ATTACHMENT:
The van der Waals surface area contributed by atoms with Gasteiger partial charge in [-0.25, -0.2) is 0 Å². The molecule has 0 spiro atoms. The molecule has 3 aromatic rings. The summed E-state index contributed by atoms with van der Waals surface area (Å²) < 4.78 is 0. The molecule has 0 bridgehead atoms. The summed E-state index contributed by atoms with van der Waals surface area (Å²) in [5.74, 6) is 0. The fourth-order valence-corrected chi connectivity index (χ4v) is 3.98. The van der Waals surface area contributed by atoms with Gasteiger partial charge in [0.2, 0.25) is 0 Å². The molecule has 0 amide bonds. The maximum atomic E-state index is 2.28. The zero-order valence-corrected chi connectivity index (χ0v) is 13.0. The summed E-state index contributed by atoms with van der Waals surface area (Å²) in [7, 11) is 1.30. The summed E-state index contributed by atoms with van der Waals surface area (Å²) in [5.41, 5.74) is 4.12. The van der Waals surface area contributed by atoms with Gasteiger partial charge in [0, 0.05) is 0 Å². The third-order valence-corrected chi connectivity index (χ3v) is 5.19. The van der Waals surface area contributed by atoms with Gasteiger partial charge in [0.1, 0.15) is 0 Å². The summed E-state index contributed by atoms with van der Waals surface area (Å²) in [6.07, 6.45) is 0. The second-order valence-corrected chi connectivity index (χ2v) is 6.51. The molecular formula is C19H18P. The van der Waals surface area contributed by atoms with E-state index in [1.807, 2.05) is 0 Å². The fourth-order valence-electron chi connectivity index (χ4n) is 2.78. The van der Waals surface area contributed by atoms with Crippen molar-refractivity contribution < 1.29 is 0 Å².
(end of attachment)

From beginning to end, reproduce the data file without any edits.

The van der Waals surface area contributed by atoms with Gasteiger partial charge in [-0.25, -0.2) is 0 Å². The molecule has 0 spiro atoms. The molecule has 3 aromatic rings. The summed E-state index contributed by atoms with van der Waals surface area (Å²) < 4.78 is 0. The molecule has 0 bridgehead atoms. The summed E-state index contributed by atoms with van der Waals surface area (Å²) in [5.74, 6) is 0. The fourth-order valence-corrected chi connectivity index (χ4v) is 3.98. The van der Waals surface area contributed by atoms with Gasteiger partial charge in [0.2, 0.25) is 0 Å². The molecule has 0 amide bonds. The maximum atomic E-state index is 2.28. The zero-order valence-corrected chi connectivity index (χ0v) is 13.0. The summed E-state index contributed by atoms with van der Waals surface area (Å²) in [7, 11) is 1.30. The summed E-state index contributed by atoms with van der Waals surface area (Å²) in [5.41, 5.74) is 4.12. The van der Waals surface area contributed by atoms with Gasteiger partial charge in [0, 0.05) is 0 Å². The third-order valence-corrected chi connectivity index (χ3v) is 5.19. The van der Waals surface area contributed by atoms with Gasteiger partial charge in [0.1, 0.15) is 0 Å². The summed E-state index contributed by atoms with van der Waals surface area (Å²) in [6.07, 6.45) is 0. The second-order valence-corrected chi connectivity index (χ2v) is 6.51. The molecular formula is C19H18P. The van der Waals surface area contributed by atoms with E-state index in [1.807, 2.05) is 0 Å². The fourth-order valence-electron chi connectivity index (χ4n) is 2.78. The van der Waals surface area contributed by atoms with Crippen molar-refractivity contribution < 1.29 is 0 Å².